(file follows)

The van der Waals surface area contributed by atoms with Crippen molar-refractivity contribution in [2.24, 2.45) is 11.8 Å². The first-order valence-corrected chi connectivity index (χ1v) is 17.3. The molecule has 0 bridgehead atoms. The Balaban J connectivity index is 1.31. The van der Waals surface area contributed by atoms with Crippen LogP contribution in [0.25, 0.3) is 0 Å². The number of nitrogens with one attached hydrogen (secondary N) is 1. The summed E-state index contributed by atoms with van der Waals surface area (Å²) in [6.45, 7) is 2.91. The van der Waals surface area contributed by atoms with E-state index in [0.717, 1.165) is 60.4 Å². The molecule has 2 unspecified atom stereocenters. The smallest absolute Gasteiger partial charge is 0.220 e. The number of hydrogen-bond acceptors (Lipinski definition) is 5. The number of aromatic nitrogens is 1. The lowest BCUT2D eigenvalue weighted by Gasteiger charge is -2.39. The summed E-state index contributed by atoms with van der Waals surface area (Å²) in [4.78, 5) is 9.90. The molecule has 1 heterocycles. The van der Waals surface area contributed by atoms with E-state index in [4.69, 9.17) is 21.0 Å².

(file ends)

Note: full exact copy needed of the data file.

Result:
The van der Waals surface area contributed by atoms with Crippen molar-refractivity contribution in [2.24, 2.45) is 11.8 Å². The first-order valence-corrected chi connectivity index (χ1v) is 17.3. The molecule has 0 bridgehead atoms. The Balaban J connectivity index is 1.31. The van der Waals surface area contributed by atoms with Crippen LogP contribution in [0.25, 0.3) is 0 Å². The number of nitrogens with one attached hydrogen (secondary N) is 1. The summed E-state index contributed by atoms with van der Waals surface area (Å²) in [6.45, 7) is 2.91. The van der Waals surface area contributed by atoms with E-state index in [0.717, 1.165) is 60.4 Å². The molecule has 2 unspecified atom stereocenters. The smallest absolute Gasteiger partial charge is 0.220 e. The number of hydrogen-bond acceptors (Lipinski definition) is 5. The number of aromatic nitrogens is 1. The lowest BCUT2D eigenvalue weighted by Gasteiger charge is -2.39. The summed E-state index contributed by atoms with van der Waals surface area (Å²) in [4.78, 5) is 9.90. The molecule has 1 heterocycles. The van der Waals surface area contributed by atoms with E-state index in [4.69, 9.17) is 21.0 Å².